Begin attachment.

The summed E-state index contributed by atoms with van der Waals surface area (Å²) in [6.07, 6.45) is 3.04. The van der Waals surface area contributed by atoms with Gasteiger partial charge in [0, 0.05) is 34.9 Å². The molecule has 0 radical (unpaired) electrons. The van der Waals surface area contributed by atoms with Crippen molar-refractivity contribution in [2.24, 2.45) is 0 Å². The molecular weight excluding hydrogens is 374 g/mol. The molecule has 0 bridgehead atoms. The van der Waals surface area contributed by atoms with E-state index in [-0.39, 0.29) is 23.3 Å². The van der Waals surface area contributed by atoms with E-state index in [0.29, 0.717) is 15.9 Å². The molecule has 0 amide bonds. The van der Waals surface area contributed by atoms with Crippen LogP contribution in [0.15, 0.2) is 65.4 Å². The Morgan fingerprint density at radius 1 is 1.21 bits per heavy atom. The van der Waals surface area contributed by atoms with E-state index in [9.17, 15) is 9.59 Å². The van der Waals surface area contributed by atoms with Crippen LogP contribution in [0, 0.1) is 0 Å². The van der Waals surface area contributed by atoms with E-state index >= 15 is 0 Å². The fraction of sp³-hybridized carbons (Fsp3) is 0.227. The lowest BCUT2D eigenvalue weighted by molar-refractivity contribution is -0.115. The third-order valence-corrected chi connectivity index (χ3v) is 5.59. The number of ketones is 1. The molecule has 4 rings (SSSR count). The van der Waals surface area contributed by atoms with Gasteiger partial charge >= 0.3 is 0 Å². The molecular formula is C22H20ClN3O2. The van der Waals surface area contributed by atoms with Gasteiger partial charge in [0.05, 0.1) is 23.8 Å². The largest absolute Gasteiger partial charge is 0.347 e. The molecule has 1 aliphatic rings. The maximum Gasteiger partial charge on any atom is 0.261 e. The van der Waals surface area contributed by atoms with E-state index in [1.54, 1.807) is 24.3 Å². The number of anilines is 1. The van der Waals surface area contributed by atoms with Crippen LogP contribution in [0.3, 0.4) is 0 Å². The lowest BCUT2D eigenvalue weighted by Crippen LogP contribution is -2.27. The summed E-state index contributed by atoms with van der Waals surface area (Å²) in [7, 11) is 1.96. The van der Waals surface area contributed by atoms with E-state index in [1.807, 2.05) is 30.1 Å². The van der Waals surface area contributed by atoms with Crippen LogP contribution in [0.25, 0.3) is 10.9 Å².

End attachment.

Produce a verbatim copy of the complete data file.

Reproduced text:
The summed E-state index contributed by atoms with van der Waals surface area (Å²) in [6.07, 6.45) is 3.04. The van der Waals surface area contributed by atoms with Gasteiger partial charge in [0, 0.05) is 34.9 Å². The molecule has 0 radical (unpaired) electrons. The van der Waals surface area contributed by atoms with Crippen molar-refractivity contribution in [2.24, 2.45) is 0 Å². The molecular weight excluding hydrogens is 374 g/mol. The molecule has 0 bridgehead atoms. The van der Waals surface area contributed by atoms with E-state index in [-0.39, 0.29) is 23.3 Å². The van der Waals surface area contributed by atoms with E-state index in [0.29, 0.717) is 15.9 Å². The molecule has 0 amide bonds. The van der Waals surface area contributed by atoms with Crippen LogP contribution in [0.15, 0.2) is 65.4 Å². The Morgan fingerprint density at radius 1 is 1.21 bits per heavy atom. The van der Waals surface area contributed by atoms with E-state index in [9.17, 15) is 9.59 Å². The van der Waals surface area contributed by atoms with Crippen LogP contribution in [0, 0.1) is 0 Å². The van der Waals surface area contributed by atoms with E-state index >= 15 is 0 Å². The fraction of sp³-hybridized carbons (Fsp3) is 0.227. The lowest BCUT2D eigenvalue weighted by molar-refractivity contribution is -0.115. The third-order valence-corrected chi connectivity index (χ3v) is 5.59. The number of ketones is 1. The molecule has 4 rings (SSSR count). The van der Waals surface area contributed by atoms with Gasteiger partial charge >= 0.3 is 0 Å². The molecular formula is C22H20ClN3O2. The van der Waals surface area contributed by atoms with Gasteiger partial charge in [0.05, 0.1) is 23.8 Å². The largest absolute Gasteiger partial charge is 0.347 e. The molecule has 1 aliphatic rings. The maximum Gasteiger partial charge on any atom is 0.261 e. The van der Waals surface area contributed by atoms with E-state index in [1.54, 1.807) is 24.3 Å². The number of anilines is 1. The van der Waals surface area contributed by atoms with Crippen LogP contribution in [0.3, 0.4) is 0 Å². The lowest BCUT2D eigenvalue weighted by Crippen LogP contribution is -2.27. The summed E-state index contributed by atoms with van der Waals surface area (Å²) in [7, 11) is 1.96. The van der Waals surface area contributed by atoms with E-state index in [1.807, 2.05) is 30.1 Å². The van der Waals surface area contributed by atoms with Crippen LogP contribution in [0.25, 0.3) is 10.9 Å².